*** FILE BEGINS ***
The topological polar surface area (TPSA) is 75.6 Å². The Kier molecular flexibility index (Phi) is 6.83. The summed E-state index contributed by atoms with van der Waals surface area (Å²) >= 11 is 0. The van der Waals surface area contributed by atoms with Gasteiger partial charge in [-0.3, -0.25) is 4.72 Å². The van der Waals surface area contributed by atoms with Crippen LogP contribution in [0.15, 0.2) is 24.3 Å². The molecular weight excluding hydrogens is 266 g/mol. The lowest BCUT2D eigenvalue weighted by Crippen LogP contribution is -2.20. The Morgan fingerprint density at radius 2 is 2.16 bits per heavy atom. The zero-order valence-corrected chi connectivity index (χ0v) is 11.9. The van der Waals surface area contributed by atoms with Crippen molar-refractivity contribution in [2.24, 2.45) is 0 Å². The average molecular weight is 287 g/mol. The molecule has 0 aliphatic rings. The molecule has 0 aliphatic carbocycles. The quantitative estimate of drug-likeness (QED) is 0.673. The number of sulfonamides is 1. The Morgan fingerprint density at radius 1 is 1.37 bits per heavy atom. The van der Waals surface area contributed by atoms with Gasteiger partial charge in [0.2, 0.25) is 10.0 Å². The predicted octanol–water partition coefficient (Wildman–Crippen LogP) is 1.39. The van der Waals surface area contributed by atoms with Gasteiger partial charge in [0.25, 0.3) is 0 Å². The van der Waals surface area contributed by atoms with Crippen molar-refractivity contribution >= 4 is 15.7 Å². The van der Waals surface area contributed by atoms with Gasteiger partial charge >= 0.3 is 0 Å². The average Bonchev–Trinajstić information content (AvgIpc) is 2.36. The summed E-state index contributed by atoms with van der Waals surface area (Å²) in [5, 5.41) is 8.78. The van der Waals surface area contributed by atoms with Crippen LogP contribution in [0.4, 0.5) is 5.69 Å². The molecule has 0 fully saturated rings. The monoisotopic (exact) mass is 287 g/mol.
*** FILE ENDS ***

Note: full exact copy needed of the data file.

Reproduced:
The topological polar surface area (TPSA) is 75.6 Å². The Kier molecular flexibility index (Phi) is 6.83. The summed E-state index contributed by atoms with van der Waals surface area (Å²) >= 11 is 0. The van der Waals surface area contributed by atoms with Gasteiger partial charge in [-0.3, -0.25) is 4.72 Å². The van der Waals surface area contributed by atoms with Crippen LogP contribution in [0.15, 0.2) is 24.3 Å². The molecular weight excluding hydrogens is 266 g/mol. The lowest BCUT2D eigenvalue weighted by Crippen LogP contribution is -2.20. The Morgan fingerprint density at radius 2 is 2.16 bits per heavy atom. The zero-order valence-corrected chi connectivity index (χ0v) is 11.9. The van der Waals surface area contributed by atoms with Crippen molar-refractivity contribution in [2.24, 2.45) is 0 Å². The average molecular weight is 287 g/mol. The molecule has 0 aliphatic rings. The molecule has 0 aliphatic carbocycles. The quantitative estimate of drug-likeness (QED) is 0.673. The number of sulfonamides is 1. The Morgan fingerprint density at radius 1 is 1.37 bits per heavy atom. The van der Waals surface area contributed by atoms with Gasteiger partial charge in [0.2, 0.25) is 10.0 Å². The predicted octanol–water partition coefficient (Wildman–Crippen LogP) is 1.39. The van der Waals surface area contributed by atoms with Gasteiger partial charge in [0.25, 0.3) is 0 Å². The van der Waals surface area contributed by atoms with Crippen molar-refractivity contribution >= 4 is 15.7 Å². The van der Waals surface area contributed by atoms with Gasteiger partial charge >= 0.3 is 0 Å². The average Bonchev–Trinajstić information content (AvgIpc) is 2.36. The summed E-state index contributed by atoms with van der Waals surface area (Å²) in [5, 5.41) is 8.78. The van der Waals surface area contributed by atoms with Crippen LogP contribution in [0.4, 0.5) is 5.69 Å². The molecule has 0 fully saturated rings. The monoisotopic (exact) mass is 287 g/mol.